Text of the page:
Wednesday, December 11, 2013
By Bill Nemitz email@example.com
Almost six months have passed since the Maine Army National Guard's Bravo Company, 3rd Battalion, 172nd Infantry, bade farewell to Maine and headed for a one-year deployment in the mountains of eastern Afghanistan.
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Heard much about them since?
Once they're absorbed into the 94,000-strong military force in Afghanistan, which just last week edged past the number of troops currently serving in Iraq, units like Bravo Company tend to disappear into a daily routine that rarely, if ever, makes headlines back home.
That changes this week.
Late Friday, I boarded a flight from Boston to Frankfurt, Germany. There, I connected Saturday evening with a flight to Kabul, where I was scheduled to arrive early this morning.
If all goes according to plan, I'll travel today from Kabul to Bagram Airfield and arrange for military transport sometime over the next few days to Bravo Company's post on Afghanistan's mountainous border with Pakistan.
It's called Combat Outpost (COP) Dand Wa Patan. According to Capt. Paul Bosse of Auburn, the 151 men under his command are there to help the Afghan Border Police and the Afghan Uniform Police stem the flow of insurgents and their weapons into Afghanistan from the tribal regions just across the border in western Pakistan.
"In general, living conditions on the COP are not bad, but they are not great," Bosse told me in a recent e-mail. "Most people still sleep on a cot. When they are on mission at the (nearby) Fire Base and OP (observation post) they sleep on the ground or in a vehicle. Believe me, they are living the infantry life when outside the wire."
So why go there?
Since Maine's "citizen soldiers" began traveling en masse to far-off war zones seven long years ago, it's been my firm belief that their stories deserve to be told.
And as columnist for Maine's largest news-gathering organization, I've felt just as strongly that if we don't tell those stories -- as up-close-and-personal as humanly possible -- there's a pretty good chance nobody will.
I was lucky, twice in 2004 and once again in 2007, to work for a newspaper that saw value in traveling to Iraq to report on units from both the Maine Army National Guard and the Army Reserve.
And now, with these newspapers under new ownership, I'm equally fortunate that my new boss, Richard Connor, can look as far away as Patkya Province in eastern Afghanistan and agree there's a local story out there that needs to be told.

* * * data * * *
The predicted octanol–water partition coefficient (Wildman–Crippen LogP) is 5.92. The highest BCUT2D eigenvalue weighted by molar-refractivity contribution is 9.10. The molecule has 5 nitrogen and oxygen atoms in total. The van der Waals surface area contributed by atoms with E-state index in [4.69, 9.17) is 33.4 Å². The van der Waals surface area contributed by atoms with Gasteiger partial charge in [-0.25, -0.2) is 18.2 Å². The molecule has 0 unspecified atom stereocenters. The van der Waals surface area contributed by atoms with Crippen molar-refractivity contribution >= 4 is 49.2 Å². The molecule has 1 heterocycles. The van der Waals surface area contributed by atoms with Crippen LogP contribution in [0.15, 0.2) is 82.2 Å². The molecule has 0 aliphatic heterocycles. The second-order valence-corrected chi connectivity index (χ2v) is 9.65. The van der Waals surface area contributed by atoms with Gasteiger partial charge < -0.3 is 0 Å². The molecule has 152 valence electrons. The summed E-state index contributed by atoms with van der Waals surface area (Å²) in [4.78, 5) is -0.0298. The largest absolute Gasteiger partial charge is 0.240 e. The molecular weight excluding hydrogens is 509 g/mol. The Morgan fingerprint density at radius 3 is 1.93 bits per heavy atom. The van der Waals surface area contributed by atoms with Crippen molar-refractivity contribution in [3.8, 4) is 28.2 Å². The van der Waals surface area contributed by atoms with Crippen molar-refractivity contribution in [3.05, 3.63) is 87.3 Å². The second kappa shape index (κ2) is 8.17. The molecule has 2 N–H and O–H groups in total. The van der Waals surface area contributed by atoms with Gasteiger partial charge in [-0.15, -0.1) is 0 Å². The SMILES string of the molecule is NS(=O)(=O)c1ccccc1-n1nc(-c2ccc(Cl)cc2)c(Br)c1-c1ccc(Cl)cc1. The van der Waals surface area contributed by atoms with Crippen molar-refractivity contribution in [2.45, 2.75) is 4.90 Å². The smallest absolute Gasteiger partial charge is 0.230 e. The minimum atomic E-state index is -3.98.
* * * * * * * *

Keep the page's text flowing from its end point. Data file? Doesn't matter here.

I learned a long time ago to be careful about predicting, before my boots even touch the ground, exactly where that story will take us. News, after all, sometimes happens -- and never more so than in a war zone.
That said, I see many, many avenues worth pursuing. And as I explore them, I invite you to share the journey both in print and online, where MaineToday media online producer Suzi Piker will work her miracles with the words, photos, sound and occasional video I send her way at www.pressherald.com. (She's even talked me into posting a blog.)
I hope to examine the delicate relationship between our soldiers from Maine and the Afghan security forces who, sooner or later, must protect their own country without our help.
I hope to visit the school near COP Dand Wa Patan, where Bosse recently befriended the principal, Hakeem Gul, in an effort to get boys at the school to stop pelting Bravo Company's passing convoys with rocks.
"If we can convince (the Afghan children) that we are truly here to help, then we win. If not, we lose. That simple. That hard," Bosse wrote in an eloquent essay earlier this month for the Maine Sunday Telegram.
Most of all, I want to get to know these young Mainers who, once again, have put their civilian lives on hold and voluntarily gone to a place where the harsh climate, complex politics and ever-changing currents of war are unlike anything they ever experienced back home.
Mainers like Sgt. San Pao of Buxton. I first met him back in 2004 in Mosul, Iraq, where he served with the Maine Guard's 133rd Engineer Battalion. Specifically, I remember him running over from his barracks one evening as I left on a night convoy to a remote forward operating base in Kurdistan.
"Take these," Pao said, handing me a pair of high-tech, flame-resistant gloves. "You never know."
I e-mailed Sgt. Pao recently to tell him we'd soon cross paths again.
"That is freaking awesome," he wrote back. "I'm glad that you are able to be here and to report our daily activity and lifestyle."
As am I.
Visa? Travel orders? Check, check.
Notebook? Laptop? Body armor? Check, check and check.
Let the adventure begin.
Columnist Bill Nemitz can be contacted at 791-6323 or at: